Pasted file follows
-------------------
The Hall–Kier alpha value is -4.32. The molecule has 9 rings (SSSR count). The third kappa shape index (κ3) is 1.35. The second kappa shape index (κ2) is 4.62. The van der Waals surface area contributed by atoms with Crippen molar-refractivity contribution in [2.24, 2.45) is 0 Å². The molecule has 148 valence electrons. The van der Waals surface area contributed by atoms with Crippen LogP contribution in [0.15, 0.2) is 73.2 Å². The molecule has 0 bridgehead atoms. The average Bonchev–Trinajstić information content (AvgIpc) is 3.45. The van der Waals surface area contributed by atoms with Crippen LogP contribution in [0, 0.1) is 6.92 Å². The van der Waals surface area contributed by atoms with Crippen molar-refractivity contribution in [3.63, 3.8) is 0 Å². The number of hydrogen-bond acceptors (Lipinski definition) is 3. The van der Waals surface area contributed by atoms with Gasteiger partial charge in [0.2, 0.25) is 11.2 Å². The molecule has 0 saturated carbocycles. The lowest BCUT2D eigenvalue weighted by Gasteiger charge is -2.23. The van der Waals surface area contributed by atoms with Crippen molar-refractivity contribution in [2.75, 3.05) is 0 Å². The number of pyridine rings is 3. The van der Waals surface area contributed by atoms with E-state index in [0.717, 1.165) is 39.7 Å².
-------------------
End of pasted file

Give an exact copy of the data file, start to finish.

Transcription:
The Hall–Kier alpha value is -4.32. The molecule has 9 rings (SSSR count). The third kappa shape index (κ3) is 1.35. The second kappa shape index (κ2) is 4.62. The van der Waals surface area contributed by atoms with Crippen molar-refractivity contribution in [2.24, 2.45) is 0 Å². The molecule has 148 valence electrons. The van der Waals surface area contributed by atoms with Crippen LogP contribution in [0.15, 0.2) is 73.2 Å². The molecule has 0 bridgehead atoms. The average Bonchev–Trinajstić information content (AvgIpc) is 3.45. The van der Waals surface area contributed by atoms with Crippen LogP contribution in [0, 0.1) is 6.92 Å². The van der Waals surface area contributed by atoms with Crippen molar-refractivity contribution in [3.63, 3.8) is 0 Å². The number of hydrogen-bond acceptors (Lipinski definition) is 3. The van der Waals surface area contributed by atoms with Gasteiger partial charge in [0.2, 0.25) is 11.2 Å². The molecule has 0 saturated carbocycles. The lowest BCUT2D eigenvalue weighted by Gasteiger charge is -2.23. The van der Waals surface area contributed by atoms with Crippen molar-refractivity contribution in [2.75, 3.05) is 0 Å². The number of pyridine rings is 3. The van der Waals surface area contributed by atoms with E-state index in [0.717, 1.165) is 39.7 Å².